Biochemical and structural studies of 6-carboxy-5,6,7,8-tetrahydropterin synthase reveal the molecular basis of catalytic promiscuity within the tunnel-fold superfamily

Zachary D. Miles, Sue A Roberts, Reid M. McCarty, Vahe Bandarian

Research output: Contribution to journalArticle

9 Citations (Scopus)

Abstract

6-Pyruvoyltetrahydropterin synthase (PTPS) homologs in both mammals and bacteria catalyze distinct reactions using the same 7,8-dihydroneopterin triphosphate substrate. The mammalian enzyme converts 7,8-dihydroneopterin triphosphate to 6-pyruvoyltetrahydropterin, whereas the bacterial enzyme catalyzes the formation of 6-carboxy-5,6,7,8-tetrahydropterin. To understand the basis for the differential activities we determined the crystal structure of a bacterial PTPS homolog in the presence and absence of various ligands. Comparison to mammalian structures revealed that although the active sites are nearly structurally identical, the bacterial enzyme houses a His/Asp dyad that is absent from the mammalian protein. Steady state and time-resolved kinetic analysis of the reaction catalyzed by the bacterial homolog revealed that these residues are responsible for the catalytic divergence. This study demonstrates how small variations in the active site can lead to the emergence of new functions in existing protein folds.

Original languageEnglish (US)
Pages (from-to)23641-23652
Number of pages12
JournalJournal of Biological Chemistry
Volume289
Issue number34
DOIs
StatePublished - 2014

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Tunnels
Catalytic Domain
Enzymes
Bacterial Structures
Mammals
Bacteria
Proteins
Crystal structure
Ligands
Kinetics
Substrates
tetrahydropterin
6-pyruvoyltetrahydropterin synthase
dihydroneopterin triphosphate

ASJC Scopus subject areas

  • Biochemistry
  • Cell Biology
  • Molecular Biology
  • Medicine(all)

Cite this

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title = "Biochemical and structural studies of 6-carboxy-5,6,7,8-tetrahydropterin synthase reveal the molecular basis of catalytic promiscuity within the tunnel-fold superfamily",
abstract = "6-Pyruvoyltetrahydropterin synthase (PTPS) homologs in both mammals and bacteria catalyze distinct reactions using the same 7,8-dihydroneopterin triphosphate substrate. The mammalian enzyme converts 7,8-dihydroneopterin triphosphate to 6-pyruvoyltetrahydropterin, whereas the bacterial enzyme catalyzes the formation of 6-carboxy-5,6,7,8-tetrahydropterin. To understand the basis for the differential activities we determined the crystal structure of a bacterial PTPS homolog in the presence and absence of various ligands. Comparison to mammalian structures revealed that although the active sites are nearly structurally identical, the bacterial enzyme houses a His/Asp dyad that is absent from the mammalian protein. Steady state and time-resolved kinetic analysis of the reaction catalyzed by the bacterial homolog revealed that these residues are responsible for the catalytic divergence. This study demonstrates how small variations in the active site can lead to the emergence of new functions in existing protein folds.",
author = "Miles, {Zachary D.} and Roberts, {Sue A} and McCarty, {Reid M.} and Vahe Bandarian",
year = "2014",
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volume = "289",
pages = "23641--23652",
journal = "Journal of Biological Chemistry",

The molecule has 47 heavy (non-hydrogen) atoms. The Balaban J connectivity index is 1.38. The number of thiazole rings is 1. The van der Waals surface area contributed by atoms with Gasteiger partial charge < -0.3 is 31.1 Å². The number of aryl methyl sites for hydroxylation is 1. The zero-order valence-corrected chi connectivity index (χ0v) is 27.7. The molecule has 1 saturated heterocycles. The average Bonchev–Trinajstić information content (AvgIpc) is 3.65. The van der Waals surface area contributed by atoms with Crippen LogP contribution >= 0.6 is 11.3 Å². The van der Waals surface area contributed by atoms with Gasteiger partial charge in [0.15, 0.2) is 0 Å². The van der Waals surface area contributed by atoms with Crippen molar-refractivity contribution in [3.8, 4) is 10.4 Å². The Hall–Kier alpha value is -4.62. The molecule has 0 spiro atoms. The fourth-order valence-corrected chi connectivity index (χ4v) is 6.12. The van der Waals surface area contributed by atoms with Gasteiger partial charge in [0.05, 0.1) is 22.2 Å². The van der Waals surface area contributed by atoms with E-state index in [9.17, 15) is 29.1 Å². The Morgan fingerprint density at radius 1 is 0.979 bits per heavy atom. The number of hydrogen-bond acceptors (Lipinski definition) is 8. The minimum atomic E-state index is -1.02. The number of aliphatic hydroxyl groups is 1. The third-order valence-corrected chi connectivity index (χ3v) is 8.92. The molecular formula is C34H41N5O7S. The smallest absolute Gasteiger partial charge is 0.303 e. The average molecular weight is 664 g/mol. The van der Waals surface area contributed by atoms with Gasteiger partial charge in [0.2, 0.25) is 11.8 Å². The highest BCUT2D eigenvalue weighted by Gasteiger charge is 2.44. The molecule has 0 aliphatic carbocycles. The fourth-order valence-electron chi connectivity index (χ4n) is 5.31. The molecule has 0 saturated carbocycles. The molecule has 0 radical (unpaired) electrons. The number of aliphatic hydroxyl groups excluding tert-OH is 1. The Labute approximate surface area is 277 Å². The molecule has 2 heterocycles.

issn = "0021-9258",
publisher = "American Society for Biochemistry and Molecular Biology Inc.",
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}

TY - JOUR

T1 - Biochemical and structural studies of 6-carboxy-5,6,7,8-tetrahydropterin synthase reveal the molecular basis of catalytic promiscuity within the tunnel-fold superfamily

AU - Miles, Zachary D.

AU - Roberts, Sue A

AU - McCarty, Reid M.

AU - Bandarian, Vahe

PY - 2014

Y1 - 2014

N2 - 6-Pyruvoyltetrahydropterin synthase (PTPS) homologs in both mammals and bacteria catalyze distinct reactions using the same 7,8-dihydroneopterin triphosphate substrate. The mammalian enzyme converts 7,8-dihydroneopterin triphosphate to 6-pyruvoyltetrahydropterin, whereas the bacterial enzyme catalyzes the formation of 6-carboxy-5,6,7,8-tetrahydropterin. To understand the basis for the differential activities we determined the crystal structure of a bacterial PTPS homolog in the presence and absence of various ligands. Comparison to mammalian structures revealed that although the active sites are nearly structurally identical, the bacterial enzyme houses a His/Asp dyad that is absent from the mammalian protein. Steady state and time-resolved kinetic analysis of the reaction catalyzed by the bacterial homolog revealed that these residues are responsible for the catalytic divergence. This study demonstrates how small variations in the active site can lead to the emergence of new functions in existing protein folds.

AB - 6-Pyruvoyltetrahydropterin synthase (PTPS) homologs in both mammals and bacteria catalyze distinct reactions using the same 7,8-dihydroneopterin triphosphate substrate. The mammalian enzyme converts 7,8-dihydroneopterin triphosphate to 6-pyruvoyltetrahydropterin, whereas the bacterial enzyme catalyzes the formation of 6-carboxy-5,6,7,8-tetrahydropterin. To understand the basis for the differential activities we determined the crystal structure of a bacterial PTPS homolog in the presence and absence of various ligands. Comparison to mammalian structures revealed that although the active sites are nearly structurally identical, the bacterial enzyme houses a His/Asp dyad that is absent from the mammalian protein. Steady state and time-resolved kinetic analysis of the reaction catalyzed by the bacterial homolog revealed that these residues are responsible for the catalytic divergence. This study demonstrates how small variations in the active site can lead to the emergence of new functions in existing protein folds.

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